How is MODEL different to other proposed build-to-rent concepts? Can you explain MODEL?

MODEL was born from the recognition that we face climate, housing and mental health crises simultaneously. Our bold approach to decarbonisation distinguishes us from more traditional players. We’re committed to tackling these crises head-on and are unafraid to venture where others might not tread.

If there’s ever a time to be courageous in trying to solve our climate crisis, it’s now.

But we’re also cognisant that the people and institutions who will commit to investing in nature-positive projects at scale expect a great return on that investment. With that understanding, and the insights about the changes in government policy and capital allocation garnered from our research, we believe MODEL provides the gateway for truly successful sustainable business.

What are you hoping to achieve through your vision?

Put simply, transformation.

Australia’s current approach to housing is untenable, especially given impending climate challenges and population growth. I hope that MODEL serves as a lighthouse for tenant-centric, amenity-rich living, pointing the way toward a post-carbon future.

At what stage are you in the implementation of MODEL?

Currently, our focus is on building a pipeline of 1000 apartments in Melbourne, spanning both the inner ring and key suburbs within the middle ring.

Related: Regenerative design with LFIA’s Laura Hamilton-O’Hara

Burwood Brick Works designed by NH Architecture sets a new standard for retail development that balances both consumer needs and ecological wellbeing adhering to The Living Building Challenge, image courtesy of NH Architecture.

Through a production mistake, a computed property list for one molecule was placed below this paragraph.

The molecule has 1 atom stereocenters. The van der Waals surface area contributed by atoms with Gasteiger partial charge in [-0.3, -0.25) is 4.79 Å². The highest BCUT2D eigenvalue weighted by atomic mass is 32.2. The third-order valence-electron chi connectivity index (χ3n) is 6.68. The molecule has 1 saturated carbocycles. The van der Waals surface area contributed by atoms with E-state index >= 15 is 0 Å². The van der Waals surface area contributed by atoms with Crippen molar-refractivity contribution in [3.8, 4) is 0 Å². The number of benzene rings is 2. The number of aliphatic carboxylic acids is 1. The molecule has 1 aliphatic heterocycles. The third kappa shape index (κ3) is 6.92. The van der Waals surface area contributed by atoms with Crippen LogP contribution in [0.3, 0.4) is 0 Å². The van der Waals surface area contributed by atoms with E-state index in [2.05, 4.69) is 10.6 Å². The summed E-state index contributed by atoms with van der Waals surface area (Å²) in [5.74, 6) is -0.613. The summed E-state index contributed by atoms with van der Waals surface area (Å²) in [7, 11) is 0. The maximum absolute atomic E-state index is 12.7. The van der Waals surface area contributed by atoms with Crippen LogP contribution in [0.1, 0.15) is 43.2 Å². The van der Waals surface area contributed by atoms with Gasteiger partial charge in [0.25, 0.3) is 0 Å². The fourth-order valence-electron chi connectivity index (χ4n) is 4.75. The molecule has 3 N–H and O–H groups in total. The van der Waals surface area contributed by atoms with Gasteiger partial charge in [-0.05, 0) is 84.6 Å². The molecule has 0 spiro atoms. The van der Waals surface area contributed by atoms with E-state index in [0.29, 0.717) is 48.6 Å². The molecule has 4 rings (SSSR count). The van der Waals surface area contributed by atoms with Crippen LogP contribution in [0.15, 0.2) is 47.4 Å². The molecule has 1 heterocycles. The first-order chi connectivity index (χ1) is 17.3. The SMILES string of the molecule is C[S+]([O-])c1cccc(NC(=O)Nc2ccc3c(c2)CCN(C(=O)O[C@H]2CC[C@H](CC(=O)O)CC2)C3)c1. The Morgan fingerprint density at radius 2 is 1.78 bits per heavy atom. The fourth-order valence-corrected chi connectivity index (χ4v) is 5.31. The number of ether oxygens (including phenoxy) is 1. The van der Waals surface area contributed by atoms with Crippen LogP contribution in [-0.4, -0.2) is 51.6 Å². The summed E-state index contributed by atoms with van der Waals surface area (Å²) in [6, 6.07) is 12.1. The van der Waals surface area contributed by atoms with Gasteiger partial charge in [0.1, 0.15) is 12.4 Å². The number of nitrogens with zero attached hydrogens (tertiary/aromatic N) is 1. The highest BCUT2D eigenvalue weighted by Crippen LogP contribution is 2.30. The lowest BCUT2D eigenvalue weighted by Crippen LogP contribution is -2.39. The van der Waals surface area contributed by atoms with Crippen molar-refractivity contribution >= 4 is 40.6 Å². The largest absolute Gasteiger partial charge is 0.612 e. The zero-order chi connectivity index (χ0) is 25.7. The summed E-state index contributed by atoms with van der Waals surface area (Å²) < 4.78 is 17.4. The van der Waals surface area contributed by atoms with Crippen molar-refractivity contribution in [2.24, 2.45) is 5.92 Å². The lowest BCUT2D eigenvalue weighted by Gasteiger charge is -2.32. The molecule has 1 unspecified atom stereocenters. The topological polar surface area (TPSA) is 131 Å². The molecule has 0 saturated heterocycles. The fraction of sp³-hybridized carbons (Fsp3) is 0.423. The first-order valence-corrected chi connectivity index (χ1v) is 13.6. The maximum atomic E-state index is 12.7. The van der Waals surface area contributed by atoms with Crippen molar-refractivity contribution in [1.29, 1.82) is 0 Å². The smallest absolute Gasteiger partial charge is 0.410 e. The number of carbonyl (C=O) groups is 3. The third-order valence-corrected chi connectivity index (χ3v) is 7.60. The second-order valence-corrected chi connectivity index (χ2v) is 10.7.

Who are your supporters and what do they collectively bring to the projects you envisage?

I’ve had the privilege of collaborating with the finest minds and institutions in the country on my recent white paper. We’re already working with some of them on projects, including Urbis, Warren and Mahoney, Slattery, and Fathom.

Great ambitions require strong teams, and I’m assembling the best in Australia who share MODEL’s values and belief in the power of the built environment to drive transformative change to decarbonise our economy.

The Clean Energy Finance Corporation (Australia’s $30bn green bank) was a key collaborator in the writing of the white paper. Its insights into how capital allocators are increasingly looking at net-zero investments, and advice on how to de-risk projects in a rapidly changing world, led to the theory of Regenerative Decarbonisation and ‘value over cost’. I delve into this in depth in the paper. It’s a paradigm shift in how we view project feasibilities. It’s not all about the upfront cost anymore, rather how resilient your project will be in a world of changing policy, climate and customer expectations in 20 years’ time. The CEFC’s recent public endorsement of MODEL’s white paper’s frameworks as the ideal model for development in Australia was a very proud moment.